With an oil producing nation, the UAE, hosting the UN’s annual climate summit, debate will naturally turn to the future of fossil fuels. The leaders gathered should know that the question isn’t whether the era of fossil fuels will end, it is when and how. For the sake of the climate, that era must end quickly, but for the sake of societies around the world, it must also end in a managed and orderly way.
Fossil fuels are a doomed technology. While they still dominate the energy landscape, sometime in the coming decades they will die. They will die not because we will run out of coal, oil, or gas—there are enough proven reserves to warm the planet to a catastrophic 4-6ºC. Nor will they die because of pressures to act on climate change, although that will help accelerate their demise. Instead, they will die for the same reason horses and buggies, telegraphs, and typewriters died—by technology replacement.
For the past decades, clean energy technologies, most notably solar, wind, and batteries, have been on an exponential improvement journey with costs plummeting and performance rising. Research by our group at Oxford shows that these improvements have followed a learning curve known as Wright’s Law, named after Theodore Wright who observed exponential drops in the costs of WWII bombers as more were produced. While not quite as rapid as the Wright’s Law improvements seen in semiconductors, computers, and gene sequencing, the clean energy cost declines are just as game changing.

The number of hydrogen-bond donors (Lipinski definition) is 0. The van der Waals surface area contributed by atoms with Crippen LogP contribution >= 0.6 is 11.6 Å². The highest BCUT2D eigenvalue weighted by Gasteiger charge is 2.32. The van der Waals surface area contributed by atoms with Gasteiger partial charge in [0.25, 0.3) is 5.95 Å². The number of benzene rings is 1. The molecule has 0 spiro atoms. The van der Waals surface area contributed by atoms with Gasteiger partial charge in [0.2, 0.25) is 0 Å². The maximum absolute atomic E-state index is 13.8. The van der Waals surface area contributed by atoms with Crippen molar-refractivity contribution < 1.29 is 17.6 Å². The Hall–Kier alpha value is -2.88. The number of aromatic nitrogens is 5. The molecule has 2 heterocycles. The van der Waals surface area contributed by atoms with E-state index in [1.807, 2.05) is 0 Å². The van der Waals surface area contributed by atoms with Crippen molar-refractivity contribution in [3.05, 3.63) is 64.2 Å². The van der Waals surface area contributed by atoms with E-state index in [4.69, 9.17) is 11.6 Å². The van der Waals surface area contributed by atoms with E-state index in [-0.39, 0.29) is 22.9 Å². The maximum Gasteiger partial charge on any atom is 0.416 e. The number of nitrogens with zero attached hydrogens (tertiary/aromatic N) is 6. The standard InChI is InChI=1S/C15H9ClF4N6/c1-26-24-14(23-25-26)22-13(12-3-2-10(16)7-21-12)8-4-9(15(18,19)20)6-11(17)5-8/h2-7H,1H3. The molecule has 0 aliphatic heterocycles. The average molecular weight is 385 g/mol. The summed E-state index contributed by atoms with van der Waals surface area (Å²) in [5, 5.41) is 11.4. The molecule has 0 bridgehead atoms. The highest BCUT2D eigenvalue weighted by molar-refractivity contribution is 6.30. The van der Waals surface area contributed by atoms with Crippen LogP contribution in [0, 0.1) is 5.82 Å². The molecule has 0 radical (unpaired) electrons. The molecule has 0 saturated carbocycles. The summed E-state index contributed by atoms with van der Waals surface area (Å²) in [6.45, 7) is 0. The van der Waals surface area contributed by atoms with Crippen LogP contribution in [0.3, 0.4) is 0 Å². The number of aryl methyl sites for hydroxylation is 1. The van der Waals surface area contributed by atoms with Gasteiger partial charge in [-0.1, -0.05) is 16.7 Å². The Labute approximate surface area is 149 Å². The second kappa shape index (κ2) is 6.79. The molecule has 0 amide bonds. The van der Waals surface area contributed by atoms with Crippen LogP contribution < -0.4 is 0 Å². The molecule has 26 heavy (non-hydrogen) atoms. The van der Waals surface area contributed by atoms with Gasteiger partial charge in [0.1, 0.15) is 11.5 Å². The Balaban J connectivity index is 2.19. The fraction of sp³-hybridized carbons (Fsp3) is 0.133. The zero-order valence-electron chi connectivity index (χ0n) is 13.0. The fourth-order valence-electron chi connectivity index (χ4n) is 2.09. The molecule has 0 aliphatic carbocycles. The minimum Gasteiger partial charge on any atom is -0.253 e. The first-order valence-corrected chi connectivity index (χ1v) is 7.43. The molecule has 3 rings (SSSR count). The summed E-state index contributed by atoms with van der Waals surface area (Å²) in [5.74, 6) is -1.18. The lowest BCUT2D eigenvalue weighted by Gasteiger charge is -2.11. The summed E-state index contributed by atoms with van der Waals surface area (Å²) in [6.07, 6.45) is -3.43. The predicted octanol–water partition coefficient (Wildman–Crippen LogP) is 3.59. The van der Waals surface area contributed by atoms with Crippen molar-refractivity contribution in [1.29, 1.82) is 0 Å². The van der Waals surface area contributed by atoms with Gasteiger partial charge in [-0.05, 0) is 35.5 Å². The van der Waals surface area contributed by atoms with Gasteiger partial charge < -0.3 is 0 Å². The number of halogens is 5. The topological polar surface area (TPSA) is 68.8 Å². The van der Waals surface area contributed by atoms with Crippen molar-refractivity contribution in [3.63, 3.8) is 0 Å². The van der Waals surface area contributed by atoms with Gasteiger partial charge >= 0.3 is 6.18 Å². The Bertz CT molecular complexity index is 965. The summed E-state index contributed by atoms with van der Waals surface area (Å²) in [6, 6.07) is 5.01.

In contrast, our team’s work has also shown that fossil fuels, like many other commodities, do not follow such improvement curves. Their costs gyrate over time, but there is no long-term trend. Technology improvements in those sectors tend to open up new sources of supply (e.g., offshore oil, arctic oil, fracking) as old sources run out, but not translate into lower costs for energy users. Coal, oil, and gas, adjusted for inflation, cost roughly the same today as they did 100 years ago. In contrast, solar costs have declined 10 times over just the past 2 decades.
In a growing number of applications, clean energy plus storage is not just cheaper than fossil fuels, it is the cheapest energy in human history. There are many barriers to the clean energy revolution, such as the need for grid expansion, electric vehicle charging points, critical minerals, permitting issues, and innovations required in sectors such as cement and aviation. But then again, when automobiles first started appearing, there were barriers too—hardly any paved roads, no filling stations nor mechanics, and not much of an oil industry to fuel them. That didn’t save the horses. Cars were simply a better technology, and economics and convenience won out.
Clean energy technologies will eventually win out too. Fossil fuels may still be needed in the future (at least for a while) for plastic and chemical feedstocks and for some limited industrial applications. But it will be a far smaller industry. And the economics of capturing and storing emissions from fossil fuels (CCS) simply can’t compete with renewables, again limiting the future of fossil fuels to niche applications.